As Los Angeles Police Department officer Sean Schneider monitored police radio traffic by other officers pursuing a carjacking and homicide suspect who had an assault rifle, "I knew this wasn't going to end well," he said.
Schneider and his partner, who were working in a neighboring division, responded to help set up a perimeter to lock down the suspect, arriving on scene as he crashed the stolen car into another car in downtown Los Angeles.
The suspect was out of the car and shooting the rifle when Schneider, with his partner covering him, pulled a bystander out of a vehicle that was caught in the crossfire.
Los Angeles Police Department officer Sean Schneider’s Top Cop 2013 award is on display, along with his recruit school graduation plaque, at the home of his mother, Betty Schneider, in Pukalani. Schneider is a 1992 Seabury Hall graduate who grew up in Pukalani.
Los Angeles Police Department officer Sean Schneider (third from left in top row) and other winners of the 2013 Top Cops award pose with President Barack Obama at the White House on May 10.
Photo courtesy of SEAN SCHNEIDER
"He was stuck in the middle of the intersection," Schneider, who grew up in Pukalani, recalled in a telephone interview. "I'm sure he saw the guy start shooting. He had a clear view. When he looked at me, he looked a little frozen."
As it turned out, no one other than the suspect was injured in the Sept. 11 late-afternoon shooting.
Schneider, a 1992 Seabury Hall graduate, was among a dozen LAPD officers who were honored for their actions in capturing the suspect and preventing others from being harmed.
"These officers worked as cohesively as a well-oiled machine, trusting each other to perform their assigned tasks throughout this potentially deadly incident," according to a summary of the incident presented as part of the award. "Their exemplary skill, courage and professionalism under pressure are what make them Top Cops."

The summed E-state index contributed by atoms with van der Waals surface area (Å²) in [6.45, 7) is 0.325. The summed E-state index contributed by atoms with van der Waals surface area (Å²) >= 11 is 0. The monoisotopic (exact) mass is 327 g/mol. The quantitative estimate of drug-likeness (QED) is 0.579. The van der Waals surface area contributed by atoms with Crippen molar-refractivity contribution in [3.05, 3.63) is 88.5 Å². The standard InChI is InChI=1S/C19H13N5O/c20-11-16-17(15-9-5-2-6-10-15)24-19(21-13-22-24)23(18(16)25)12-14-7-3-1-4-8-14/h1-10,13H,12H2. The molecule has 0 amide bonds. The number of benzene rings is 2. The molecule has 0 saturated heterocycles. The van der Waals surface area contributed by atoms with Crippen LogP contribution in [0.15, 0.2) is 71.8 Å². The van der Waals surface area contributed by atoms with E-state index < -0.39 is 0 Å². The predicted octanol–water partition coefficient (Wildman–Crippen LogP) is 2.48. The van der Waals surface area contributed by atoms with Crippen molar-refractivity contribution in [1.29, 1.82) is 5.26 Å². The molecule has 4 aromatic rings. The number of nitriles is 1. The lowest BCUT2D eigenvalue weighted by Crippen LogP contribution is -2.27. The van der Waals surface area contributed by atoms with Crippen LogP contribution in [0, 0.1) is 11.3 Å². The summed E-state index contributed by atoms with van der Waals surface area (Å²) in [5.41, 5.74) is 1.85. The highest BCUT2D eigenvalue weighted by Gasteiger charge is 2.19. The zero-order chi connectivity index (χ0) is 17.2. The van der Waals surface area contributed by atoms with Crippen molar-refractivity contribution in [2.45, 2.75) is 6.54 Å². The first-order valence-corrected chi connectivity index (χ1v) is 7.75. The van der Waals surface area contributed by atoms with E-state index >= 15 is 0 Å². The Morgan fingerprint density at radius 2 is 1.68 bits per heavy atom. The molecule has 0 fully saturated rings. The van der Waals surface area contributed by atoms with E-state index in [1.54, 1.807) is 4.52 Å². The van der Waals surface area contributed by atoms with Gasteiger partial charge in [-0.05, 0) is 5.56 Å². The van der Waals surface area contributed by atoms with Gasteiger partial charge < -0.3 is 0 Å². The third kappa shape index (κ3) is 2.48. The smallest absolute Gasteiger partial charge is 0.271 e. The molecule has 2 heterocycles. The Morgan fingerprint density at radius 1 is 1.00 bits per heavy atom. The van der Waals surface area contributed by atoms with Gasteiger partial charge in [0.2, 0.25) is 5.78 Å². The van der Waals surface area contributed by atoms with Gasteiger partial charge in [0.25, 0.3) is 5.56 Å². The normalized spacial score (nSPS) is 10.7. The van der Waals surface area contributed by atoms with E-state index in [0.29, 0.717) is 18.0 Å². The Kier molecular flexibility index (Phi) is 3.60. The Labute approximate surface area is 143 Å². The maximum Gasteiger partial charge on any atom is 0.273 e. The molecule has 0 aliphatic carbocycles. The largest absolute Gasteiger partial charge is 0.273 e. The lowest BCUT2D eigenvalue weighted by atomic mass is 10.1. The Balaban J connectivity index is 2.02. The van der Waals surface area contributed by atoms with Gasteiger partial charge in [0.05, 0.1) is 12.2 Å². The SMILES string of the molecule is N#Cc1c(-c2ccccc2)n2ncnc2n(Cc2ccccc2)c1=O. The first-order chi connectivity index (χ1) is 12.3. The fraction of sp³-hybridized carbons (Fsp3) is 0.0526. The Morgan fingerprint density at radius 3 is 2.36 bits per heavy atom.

The Los Angeles officers were among more than 40 law enforcement officers from across the country who received 2013 Top Cops Awards from the National Association of Police Organizations. The awards were presented May 11 at a ceremony at the Omni Shoreham Hotel in Washington, D.C. The day before, the officers met President Barack Obama.
"He's very unassuming," Schneider said. "He was very friendly, very welcoming. It seemed like he was easy to talk to. We were there for several hours."
The officers stood behind Obama in the East Room of the White House as he gave a speech that was televised on CSPAN.
In the audience were officers' family members, including Schneider's mother, Betty Schneider of Pukalani, who got the chance to visit Washington for the first time over the Mother's Day weekend.
She said she had seen the LAPD incident televised on CNN, at the time not knowing her son had been one of the officers there. "Then he called me when he got the award," she said.
Sean Schneider remembered telling his mother he had been involved in the shooting but hadn't been hit.
"I didn't know it was going to be as publicized as it was," he said. "I had no idea it was going to go as high as D.C. I wasn't expecting it. It was good for my mom."
Schneider, who is 39 years old, was born in Singapore and moved to Maui with his parents in 1985 when he was 12 years old. He attended Pukalani Elementary and Kalama Intermediate schools before graduating from Seabury Hall.
Afterward, he served with the Marine Corps for four years, ending up at Camp LeJeune, N.C., with the 1st Battalion, 2nd Marines.
Schneider graduated from Southern Oregon University in Ashland, where he majored in criminology, before joining the LAPD.
"I knew I wanted to get into law enforcement, so I applied at different law enforcement agencies," he said. "I figured why not try the Los Angeles Police Department because they have a good reputation of being one of the best departments in the country, if not the world."
Schneider worked in a gang unit in LAPD's Rampart Division for a few years.
On the day of the high-speed chase that ended in the shootout, Schneider was assigned to a special problems unit investigating a rash of robberies and burglaries in the Olympic Division, which borders the Rampart Division where the pursuit began.
"The suspect was driving through different divisions," Schneider said. "We decided to monitor it in case something bad happened."
The suspect was a gang member whose brother had been fatally shot by police a couple of years earlier, Schneider said. He said the suspect had told friends he wouldn't be caught alive.